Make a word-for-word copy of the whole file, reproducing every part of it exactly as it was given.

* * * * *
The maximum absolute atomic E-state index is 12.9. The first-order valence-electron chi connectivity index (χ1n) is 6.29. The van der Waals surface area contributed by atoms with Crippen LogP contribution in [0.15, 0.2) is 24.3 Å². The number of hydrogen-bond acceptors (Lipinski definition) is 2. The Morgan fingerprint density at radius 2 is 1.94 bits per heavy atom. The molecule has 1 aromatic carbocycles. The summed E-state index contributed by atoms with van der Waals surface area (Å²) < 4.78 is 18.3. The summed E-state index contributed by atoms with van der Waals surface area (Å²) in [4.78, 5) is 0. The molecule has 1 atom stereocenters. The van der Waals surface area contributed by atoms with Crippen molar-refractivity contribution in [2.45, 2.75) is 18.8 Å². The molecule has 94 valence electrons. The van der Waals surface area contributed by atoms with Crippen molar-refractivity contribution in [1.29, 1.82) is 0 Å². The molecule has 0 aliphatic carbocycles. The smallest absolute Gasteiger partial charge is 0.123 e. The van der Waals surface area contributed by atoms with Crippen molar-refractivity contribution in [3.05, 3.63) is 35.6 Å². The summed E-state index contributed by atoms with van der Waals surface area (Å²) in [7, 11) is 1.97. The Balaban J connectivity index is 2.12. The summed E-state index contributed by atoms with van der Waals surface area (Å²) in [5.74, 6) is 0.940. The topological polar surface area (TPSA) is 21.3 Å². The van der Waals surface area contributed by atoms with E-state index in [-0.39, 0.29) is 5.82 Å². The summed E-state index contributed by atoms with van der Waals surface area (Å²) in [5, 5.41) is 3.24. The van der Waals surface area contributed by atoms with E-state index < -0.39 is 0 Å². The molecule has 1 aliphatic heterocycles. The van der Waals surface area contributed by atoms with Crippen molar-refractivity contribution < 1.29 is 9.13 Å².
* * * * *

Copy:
The maximum absolute atomic E-state index is 12.9. The first-order valence-electron chi connectivity index (χ1n) is 6.29. The van der Waals surface area contributed by atoms with Crippen LogP contribution in [0.15, 0.2) is 24.3 Å². The number of hydrogen-bond acceptors (Lipinski definition) is 2. The Morgan fingerprint density at radius 2 is 1.94 bits per heavy atom. The molecule has 1 aromatic carbocycles. The summed E-state index contributed by atoms with van der Waals surface area (Å²) < 4.78 is 18.3. The summed E-state index contributed by atoms with van der Waals surface area (Å²) in [4.78, 5) is 0. The molecule has 1 atom stereocenters. The van der Waals surface area contributed by atoms with Crippen molar-refractivity contribution in [2.45, 2.75) is 18.8 Å². The molecule has 94 valence electrons. The van der Waals surface area contributed by atoms with Crippen molar-refractivity contribution in [1.29, 1.82) is 0 Å². The molecule has 0 aliphatic carbocycles. The smallest absolute Gasteiger partial charge is 0.123 e. The van der Waals surface area contributed by atoms with Crippen molar-refractivity contribution in [3.05, 3.63) is 35.6 Å². The summed E-state index contributed by atoms with van der Waals surface area (Å²) in [7, 11) is 1.97. The Balaban J connectivity index is 2.12. The summed E-state index contributed by atoms with van der Waals surface area (Å²) in [5.74, 6) is 0.940. The topological polar surface area (TPSA) is 21.3 Å². The van der Waals surface area contributed by atoms with E-state index in [-0.39, 0.29) is 5.82 Å². The summed E-state index contributed by atoms with van der Waals surface area (Å²) in [5, 5.41) is 3.24. The van der Waals surface area contributed by atoms with E-state index < -0.39 is 0 Å². The molecule has 1 aliphatic heterocycles. The van der Waals surface area contributed by atoms with Crippen molar-refractivity contribution < 1.29 is 9.13 Å².